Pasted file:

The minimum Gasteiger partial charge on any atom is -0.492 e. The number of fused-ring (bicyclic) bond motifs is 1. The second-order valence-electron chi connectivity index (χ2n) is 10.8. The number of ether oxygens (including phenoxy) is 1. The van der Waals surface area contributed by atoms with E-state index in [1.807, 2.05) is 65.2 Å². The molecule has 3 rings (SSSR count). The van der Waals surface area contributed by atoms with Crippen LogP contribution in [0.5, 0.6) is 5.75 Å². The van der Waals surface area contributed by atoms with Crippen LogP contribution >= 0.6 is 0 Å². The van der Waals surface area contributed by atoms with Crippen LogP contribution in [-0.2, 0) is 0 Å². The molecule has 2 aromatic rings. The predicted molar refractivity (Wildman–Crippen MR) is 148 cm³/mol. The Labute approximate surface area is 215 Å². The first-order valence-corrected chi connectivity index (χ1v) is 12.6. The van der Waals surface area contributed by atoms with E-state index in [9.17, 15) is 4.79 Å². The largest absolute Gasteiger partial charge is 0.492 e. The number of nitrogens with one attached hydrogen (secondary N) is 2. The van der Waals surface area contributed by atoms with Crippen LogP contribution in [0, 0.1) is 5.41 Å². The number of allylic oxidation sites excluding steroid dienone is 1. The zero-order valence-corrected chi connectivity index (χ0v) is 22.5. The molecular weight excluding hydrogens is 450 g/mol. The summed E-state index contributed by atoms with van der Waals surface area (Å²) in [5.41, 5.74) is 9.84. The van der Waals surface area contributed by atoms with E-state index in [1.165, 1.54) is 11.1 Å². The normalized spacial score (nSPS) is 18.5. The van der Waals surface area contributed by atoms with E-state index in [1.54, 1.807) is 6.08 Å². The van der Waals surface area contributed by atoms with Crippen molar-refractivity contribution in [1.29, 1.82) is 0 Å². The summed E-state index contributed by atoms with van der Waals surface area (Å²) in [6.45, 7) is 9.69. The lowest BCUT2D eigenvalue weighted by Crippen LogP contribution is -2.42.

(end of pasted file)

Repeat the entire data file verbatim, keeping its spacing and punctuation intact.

The minimum Gasteiger partial charge on any atom is -0.492 e. The number of fused-ring (bicyclic) bond motifs is 1. The second-order valence-electron chi connectivity index (χ2n) is 10.8. The number of ether oxygens (including phenoxy) is 1. The van der Waals surface area contributed by atoms with E-state index in [1.807, 2.05) is 65.2 Å². The molecule has 3 rings (SSSR count). The van der Waals surface area contributed by atoms with Crippen LogP contribution in [0.5, 0.6) is 5.75 Å². The van der Waals surface area contributed by atoms with Crippen LogP contribution >= 0.6 is 0 Å². The van der Waals surface area contributed by atoms with Crippen LogP contribution in [-0.2, 0) is 0 Å². The molecule has 2 aromatic rings. The predicted molar refractivity (Wildman–Crippen MR) is 148 cm³/mol. The Labute approximate surface area is 215 Å². The first-order valence-corrected chi connectivity index (χ1v) is 12.6. The van der Waals surface area contributed by atoms with E-state index in [9.17, 15) is 4.79 Å². The largest absolute Gasteiger partial charge is 0.492 e. The number of nitrogens with one attached hydrogen (secondary N) is 2. The van der Waals surface area contributed by atoms with Crippen LogP contribution in [0, 0.1) is 5.41 Å². The number of allylic oxidation sites excluding steroid dienone is 1. The zero-order valence-corrected chi connectivity index (χ0v) is 22.5. The molecular weight excluding hydrogens is 450 g/mol. The summed E-state index contributed by atoms with van der Waals surface area (Å²) in [5.41, 5.74) is 9.84. The van der Waals surface area contributed by atoms with E-state index in [1.165, 1.54) is 11.1 Å². The normalized spacial score (nSPS) is 18.5. The van der Waals surface area contributed by atoms with E-state index in [1.54, 1.807) is 6.08 Å². The van der Waals surface area contributed by atoms with Crippen molar-refractivity contribution in [1.29, 1.82) is 0 Å². The summed E-state index contributed by atoms with van der Waals surface area (Å²) in [6.45, 7) is 9.69. The lowest BCUT2D eigenvalue weighted by Crippen LogP contribution is -2.42.